Cytomegalovirus (CMV) in Newborns
CMV (cytomegalovirus) is a type of
herpes virus. It's very common. It affects people of all ages and in all parts of
U.S. In most cases, CMV causes mild symptoms, or no symptoms at all. But it can cause
serious problems in an unborn baby or newborn.
CMV is a virus that spreads from a
person with the virus to someone else. The virus can spread:
- To the unborn baby from the mother during pregnancy (congenital CMV)
- To the newborn from the mother during delivery or through breastmilk (perinatal CMV)
- In households with young children and
in daycare centers
- By contact with infected saliva, urine, vaginal fluid, or semen
Most babies with CMV that is
present at birth (congenital CMV) don’t have symptoms. If present, symptoms may
- Hearing loss (this may be found
during regular newborn hearing screening)
- Small size, including small head
- Enlarged liver and spleen
- Yellow color to skin
- Small broken blood vessels under
- Eye problems
Babies with CMV that is passed
along during birth or through breastmilk (perinatal CMV) may not have symptoms. Signs
and symptoms are usually seen only in very premature or sick newborns between 3 weeks
and 6 months of age. They may include:
- Abnormal blood test results. For
example, the results may show low platelet levels, low white blood cell counts, or
abnormal liver function.
- Enlarged liver and spleen
- Swelling (inflammation) of the
The symptoms of CMV may look
like other health conditions. Talk with your baby's healthcare provider if you think
your baby may have CMV infection.
Most CMV infections in the mother are not diagnosed because the virus causes few symptoms.
Tests for diagnosis include:
- In the fetus, amniotic fluid or fetal blood may be checked for CMV.
- In the newborn within 3 weeks from
birth, urine and saliva lab studies may find CMV.
Other tests may include:
- Blood tests, including complete blood
count, liver function tests, and tests that can find the virus in the blood or signs
of past infection in the blood
- Imaging of the brain
- Hearing exams
- Eye exams
Treatment will depend on your
child’s symptoms, age, and general health. It will also depend on how severe the
condition is. Treatment is not always recommended for healthy newborns with no symptoms.
The type and length of treatment depends on symptoms and risk factors in the baby.
Treatment with medicine that works
against the virus (ganciclovir or valganciclovir) is recommended for some babies with
CMV. Babies may get this treatment if they have the following:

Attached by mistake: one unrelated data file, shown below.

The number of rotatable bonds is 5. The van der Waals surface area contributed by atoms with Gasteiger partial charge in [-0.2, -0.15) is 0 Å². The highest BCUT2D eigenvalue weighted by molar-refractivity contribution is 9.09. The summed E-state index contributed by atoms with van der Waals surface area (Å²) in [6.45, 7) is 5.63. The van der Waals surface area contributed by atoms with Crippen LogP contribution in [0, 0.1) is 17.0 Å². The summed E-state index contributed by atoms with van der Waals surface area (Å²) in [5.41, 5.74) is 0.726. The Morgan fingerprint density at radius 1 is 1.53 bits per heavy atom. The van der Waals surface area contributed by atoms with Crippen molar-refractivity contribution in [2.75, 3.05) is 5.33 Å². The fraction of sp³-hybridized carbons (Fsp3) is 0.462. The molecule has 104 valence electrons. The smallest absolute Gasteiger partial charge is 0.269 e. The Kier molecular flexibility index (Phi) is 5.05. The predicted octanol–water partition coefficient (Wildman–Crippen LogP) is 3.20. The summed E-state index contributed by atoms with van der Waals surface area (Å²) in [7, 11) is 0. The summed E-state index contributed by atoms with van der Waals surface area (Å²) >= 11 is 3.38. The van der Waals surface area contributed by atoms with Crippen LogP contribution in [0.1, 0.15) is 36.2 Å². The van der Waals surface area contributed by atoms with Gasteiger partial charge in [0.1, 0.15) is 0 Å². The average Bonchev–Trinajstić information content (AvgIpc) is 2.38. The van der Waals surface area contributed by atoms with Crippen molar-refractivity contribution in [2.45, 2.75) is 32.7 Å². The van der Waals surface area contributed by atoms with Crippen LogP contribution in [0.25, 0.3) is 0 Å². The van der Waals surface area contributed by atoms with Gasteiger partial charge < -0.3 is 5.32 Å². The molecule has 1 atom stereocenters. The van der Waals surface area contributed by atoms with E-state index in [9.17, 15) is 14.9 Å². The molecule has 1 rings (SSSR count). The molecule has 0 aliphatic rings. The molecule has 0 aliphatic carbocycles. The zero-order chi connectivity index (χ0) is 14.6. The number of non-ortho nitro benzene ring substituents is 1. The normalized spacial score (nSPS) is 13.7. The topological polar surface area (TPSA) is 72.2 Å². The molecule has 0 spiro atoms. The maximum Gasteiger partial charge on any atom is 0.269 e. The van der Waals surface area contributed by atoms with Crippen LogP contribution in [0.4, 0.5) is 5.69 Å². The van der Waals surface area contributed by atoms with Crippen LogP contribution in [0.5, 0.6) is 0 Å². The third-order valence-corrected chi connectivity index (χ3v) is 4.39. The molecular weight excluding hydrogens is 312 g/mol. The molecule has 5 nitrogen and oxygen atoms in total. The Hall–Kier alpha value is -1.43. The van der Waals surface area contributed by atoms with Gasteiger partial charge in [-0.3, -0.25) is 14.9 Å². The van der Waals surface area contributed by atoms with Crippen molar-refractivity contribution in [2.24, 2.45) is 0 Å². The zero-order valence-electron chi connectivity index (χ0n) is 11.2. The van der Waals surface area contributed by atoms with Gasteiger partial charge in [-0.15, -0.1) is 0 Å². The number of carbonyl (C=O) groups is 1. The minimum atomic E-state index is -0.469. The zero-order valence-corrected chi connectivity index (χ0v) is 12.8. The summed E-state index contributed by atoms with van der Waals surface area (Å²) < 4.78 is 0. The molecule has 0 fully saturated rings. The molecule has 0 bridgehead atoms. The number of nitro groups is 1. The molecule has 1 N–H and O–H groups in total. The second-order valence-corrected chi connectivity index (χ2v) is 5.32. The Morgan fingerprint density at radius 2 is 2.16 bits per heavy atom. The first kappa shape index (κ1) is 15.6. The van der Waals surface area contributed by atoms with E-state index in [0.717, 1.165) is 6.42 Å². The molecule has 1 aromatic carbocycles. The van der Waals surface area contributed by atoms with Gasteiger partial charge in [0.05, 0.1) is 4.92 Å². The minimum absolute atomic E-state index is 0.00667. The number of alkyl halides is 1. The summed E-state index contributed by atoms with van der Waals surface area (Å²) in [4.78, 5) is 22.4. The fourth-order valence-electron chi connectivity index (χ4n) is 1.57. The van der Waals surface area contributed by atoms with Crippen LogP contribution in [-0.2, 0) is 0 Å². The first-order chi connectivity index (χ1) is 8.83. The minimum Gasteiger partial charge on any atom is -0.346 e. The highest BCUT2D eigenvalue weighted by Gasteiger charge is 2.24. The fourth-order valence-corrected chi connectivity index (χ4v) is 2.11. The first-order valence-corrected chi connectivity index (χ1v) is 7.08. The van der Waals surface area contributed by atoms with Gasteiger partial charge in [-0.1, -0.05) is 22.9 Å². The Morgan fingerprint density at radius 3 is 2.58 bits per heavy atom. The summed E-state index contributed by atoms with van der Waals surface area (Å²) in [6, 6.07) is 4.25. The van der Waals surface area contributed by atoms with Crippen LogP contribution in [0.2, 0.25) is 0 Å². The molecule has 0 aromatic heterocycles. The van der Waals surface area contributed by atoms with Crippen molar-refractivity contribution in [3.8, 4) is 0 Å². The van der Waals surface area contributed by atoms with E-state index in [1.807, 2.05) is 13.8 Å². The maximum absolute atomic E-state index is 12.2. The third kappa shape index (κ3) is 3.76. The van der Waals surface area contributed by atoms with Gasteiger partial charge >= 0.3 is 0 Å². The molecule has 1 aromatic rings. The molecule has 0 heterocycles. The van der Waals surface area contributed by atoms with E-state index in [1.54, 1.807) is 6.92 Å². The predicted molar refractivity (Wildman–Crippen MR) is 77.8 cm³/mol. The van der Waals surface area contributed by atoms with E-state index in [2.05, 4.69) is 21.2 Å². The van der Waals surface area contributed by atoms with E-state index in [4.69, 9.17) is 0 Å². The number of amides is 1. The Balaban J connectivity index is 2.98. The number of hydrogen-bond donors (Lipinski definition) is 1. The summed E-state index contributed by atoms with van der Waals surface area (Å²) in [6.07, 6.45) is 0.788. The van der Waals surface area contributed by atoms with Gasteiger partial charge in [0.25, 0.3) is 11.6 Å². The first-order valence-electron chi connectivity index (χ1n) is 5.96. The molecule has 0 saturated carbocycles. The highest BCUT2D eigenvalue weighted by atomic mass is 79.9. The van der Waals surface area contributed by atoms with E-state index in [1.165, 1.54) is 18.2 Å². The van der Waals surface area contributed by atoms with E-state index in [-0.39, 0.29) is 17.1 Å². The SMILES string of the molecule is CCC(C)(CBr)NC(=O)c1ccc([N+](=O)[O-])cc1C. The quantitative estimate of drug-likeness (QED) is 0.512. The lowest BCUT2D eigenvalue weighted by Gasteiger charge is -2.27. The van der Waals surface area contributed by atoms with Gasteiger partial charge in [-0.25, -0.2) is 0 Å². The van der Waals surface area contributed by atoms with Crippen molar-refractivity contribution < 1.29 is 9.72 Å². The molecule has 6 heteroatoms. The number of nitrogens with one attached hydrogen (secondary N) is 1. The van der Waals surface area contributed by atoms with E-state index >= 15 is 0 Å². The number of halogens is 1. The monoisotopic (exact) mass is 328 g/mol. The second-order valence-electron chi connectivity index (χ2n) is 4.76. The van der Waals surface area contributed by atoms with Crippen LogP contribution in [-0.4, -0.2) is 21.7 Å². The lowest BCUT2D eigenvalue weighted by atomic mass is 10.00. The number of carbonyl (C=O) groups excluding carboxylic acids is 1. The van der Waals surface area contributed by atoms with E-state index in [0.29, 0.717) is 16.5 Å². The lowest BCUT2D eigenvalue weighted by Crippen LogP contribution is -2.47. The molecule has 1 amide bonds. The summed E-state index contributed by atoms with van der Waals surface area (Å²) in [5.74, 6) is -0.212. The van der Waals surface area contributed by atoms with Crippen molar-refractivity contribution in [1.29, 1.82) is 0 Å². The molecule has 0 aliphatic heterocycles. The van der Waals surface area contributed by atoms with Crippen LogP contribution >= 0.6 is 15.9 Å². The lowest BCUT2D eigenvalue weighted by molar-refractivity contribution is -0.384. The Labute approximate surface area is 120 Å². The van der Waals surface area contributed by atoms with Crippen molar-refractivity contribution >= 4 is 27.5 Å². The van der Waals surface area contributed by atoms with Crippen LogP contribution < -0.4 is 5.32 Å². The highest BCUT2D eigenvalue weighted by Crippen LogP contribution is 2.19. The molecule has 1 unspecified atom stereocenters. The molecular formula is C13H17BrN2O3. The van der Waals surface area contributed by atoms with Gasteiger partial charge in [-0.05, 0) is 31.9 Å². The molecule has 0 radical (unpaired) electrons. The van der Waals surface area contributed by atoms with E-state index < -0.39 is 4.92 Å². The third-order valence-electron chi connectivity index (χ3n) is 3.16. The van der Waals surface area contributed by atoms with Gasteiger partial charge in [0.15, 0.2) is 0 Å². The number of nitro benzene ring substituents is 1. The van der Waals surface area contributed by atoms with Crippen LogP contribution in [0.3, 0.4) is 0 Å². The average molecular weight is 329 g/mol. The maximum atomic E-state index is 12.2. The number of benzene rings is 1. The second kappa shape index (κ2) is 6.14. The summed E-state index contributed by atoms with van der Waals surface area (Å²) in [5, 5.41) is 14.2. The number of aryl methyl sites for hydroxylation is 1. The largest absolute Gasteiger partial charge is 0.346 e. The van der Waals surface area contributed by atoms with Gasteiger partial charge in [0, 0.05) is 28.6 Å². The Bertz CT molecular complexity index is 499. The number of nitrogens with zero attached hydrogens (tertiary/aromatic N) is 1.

- Swelling of the lungs
- Very low platelet counts
- Eye problems that may lead to vision
- Hearing loss
- Any other infection with symptoms
Possible complications of CMV may include:
- Nervous system problems, like
- Problems with growth and
- Feeding problems
- Vision and hearing loss
- Dental problems
- Learning or behavior problems
- Neuromuscular disabilities
Because it is so common, it's hard
to prevent a CMV infection. These measures may help to prevent CMV infection, especially
in pregnant women:
- Wash hands with soap and water, especially after changing diapers, feeding children,
wiping a child's nose or mouth, or touching toys.
- Don't kiss young children on the
- Don't share forks, spoons, cups, or food with young children.
- CMV can be passed to an unborn baby during pregnancy. It can be passed to a newborn
during delivery or in breastmilk.
- Most babies with congenital CMV have no symptoms.
- CMV can cause serious problems in the
unborn baby and newborn.
- Some newborns with CMV may be treated with antiviral medicine.
- Washing hands with soap and water works well to remove the virus from the hands to
prevent spreading CMV.
Tips to help you get the most from a visit to your child’s healthcare provider:
- Know the reason for the visit and what you want to happen.
- Before your visit, write down questions you want answered.
- At the visit, write down the name of a
new diagnosis and any new medicines, treatments, or tests. Also write down any new
instructions your provider gives you for your child.
- Know why a new medicine or treatment is prescribed and how it will help your child.
Also know what the side effects are.
- Ask if your child’s condition can be treated in other ways.
- Know why a test or procedure is recommended and what the results could mean.
- Know what to expect if your child does not take the medicine or have the test or procedure.
- If your child has a follow-up appointment, write down the date, time, and purpose
for that visit.
- Know how you can contact your child’s
provider after office hours.